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Thread: Bruntingthorpe

  1. #21

    Default Re: RAF Bruntingthorpe

    The Bruntingthorpe Vulcan hangar has always defeated me in my UK hangar research endeavours for ARG/Institution of Civil Engineers. Stevie said : “it was definately in an excellent book by Roy Bonser called "Aviation In Leicestershire and Rutland" which mentions the american hanger being a Butler.”

    The Butler designation is confusing as the Defence Estates Technical Bulletin TB02/02 has the Butler as a 40ft span pitched-roof steel portal frame with tapered I-section column & rafter members, whereas the Brunt example appears to be a reinforced concrete(?) arch with small add-on steel trusses on the main arch members at the crown, and obviously much larger span & rise. Similar examples to Brunt are Hangar 4/Bldg 303 at Greenham Common, plus the ‘Wimpy’ example at Alconbury that I didn’t previously know about.

    In attempts to get more info on USAF hangars in UK I have previously downloaded ‘History & Architecture of Military Aircraft Hangars’ by Julie L Webster, US Army Construction Engineering Lab., Illinois, May 2001, but only appears to cover US examples. Another interesting download was ‘Air Force Bases Vol.2, Air bases Outside the USA’ by Harry Fletcher, 1993, but only covers unit allocations/personnel, not buildings. An interesting website that goes into more detail is the American Library of Congress website on American Memory-Architecture, see: http://memory.loc.gov/ammem/browse/List ... +Landscape
    Searching ‘hangar’ gives 110 hits, all in USA, but much detail on drawings/history on all sorts of hangar/airship shed.

    Is there any chance of seeing any drawings at least of the Brunt/Greenham hangar as it is probably one of the few concrete hangars in UK (ie Type Ds-obviously, Abingdon, BOAC Heathrow, Heston & the two demolished ones at Doncaster) and as such is of particular interest, which needs recording. For instance, not personally having visited or made any enquiries of Brunt, would they have any drawings of it? Any help gratefully received.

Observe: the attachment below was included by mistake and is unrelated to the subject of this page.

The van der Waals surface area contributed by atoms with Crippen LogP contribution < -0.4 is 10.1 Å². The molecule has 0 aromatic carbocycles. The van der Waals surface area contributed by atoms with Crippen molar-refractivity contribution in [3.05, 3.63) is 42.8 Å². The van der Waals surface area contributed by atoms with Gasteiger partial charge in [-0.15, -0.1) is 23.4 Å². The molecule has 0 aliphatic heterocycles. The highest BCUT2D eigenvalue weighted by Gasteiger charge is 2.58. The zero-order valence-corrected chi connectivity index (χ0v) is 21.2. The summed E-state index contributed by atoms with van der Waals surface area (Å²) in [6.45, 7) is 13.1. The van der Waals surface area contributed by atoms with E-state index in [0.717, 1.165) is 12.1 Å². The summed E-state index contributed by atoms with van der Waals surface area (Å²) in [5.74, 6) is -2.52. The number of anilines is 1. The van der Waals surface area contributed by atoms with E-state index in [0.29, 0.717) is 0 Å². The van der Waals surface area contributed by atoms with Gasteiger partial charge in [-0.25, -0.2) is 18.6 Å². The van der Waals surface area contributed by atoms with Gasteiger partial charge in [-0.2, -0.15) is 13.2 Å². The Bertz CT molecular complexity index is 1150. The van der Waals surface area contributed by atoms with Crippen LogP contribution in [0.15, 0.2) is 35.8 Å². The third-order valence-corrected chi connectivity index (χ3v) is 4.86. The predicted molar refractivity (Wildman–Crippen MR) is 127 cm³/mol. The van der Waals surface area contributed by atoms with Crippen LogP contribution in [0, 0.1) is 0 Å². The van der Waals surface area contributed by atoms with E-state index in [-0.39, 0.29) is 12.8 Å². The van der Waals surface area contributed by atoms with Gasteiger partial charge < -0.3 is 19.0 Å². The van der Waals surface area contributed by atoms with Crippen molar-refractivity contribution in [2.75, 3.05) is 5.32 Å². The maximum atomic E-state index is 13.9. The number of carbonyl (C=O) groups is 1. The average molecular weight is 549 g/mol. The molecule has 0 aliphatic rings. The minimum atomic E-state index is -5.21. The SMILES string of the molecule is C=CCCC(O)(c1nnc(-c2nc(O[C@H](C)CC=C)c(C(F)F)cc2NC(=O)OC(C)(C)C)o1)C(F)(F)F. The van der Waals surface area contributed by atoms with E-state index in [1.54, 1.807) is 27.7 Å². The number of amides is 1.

Hopefully
    Ian

  2. #22
    SuperMod stevie's Avatar
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    Default Re: RAF Bruntingthorpe

    Heres just a few of the hundreds of pictures i took from a great day at Brunty's Cold War Jets Open Day...and amazingly it didn't hammer it down with rain for a change......


    Couldn't resist getting a couple of piccys of Bruntingthorpe's massive runway. Above - at the beginning of the day and below - at the end -


    Just for you Balders as promised mate .....The Lightnings and the QRA shed which is almost completed!



    Vulcan going through her pre-airshow season maintenance inside the Wimpy..Butler...oh! whatever hangar it is!






    The Lightning's take off run was totally awesome but for me the real highlight of the day was the Victor. The most dramatic take off run it's ever done as anybody that witnessed it will agree!



    Cheers,
    Steve
    Last edited by stevie; 23-07-2009 at 03:02.

  3. #23
    Member hornet's Avatar
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    Default Re: RAF Bruntingthorpe

    check here or pictures of victor airborne, not very neat, could have been a disaster.

    http://www.pistonheads.com/gassing/topi ... orpe&mid=0

  4. #24
    Member hornet's Avatar
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    Default Re: RAF Bruntingthorpe

    more information can be found here.

    http://www.flightglobal.com/articles/20 ... -taxi.html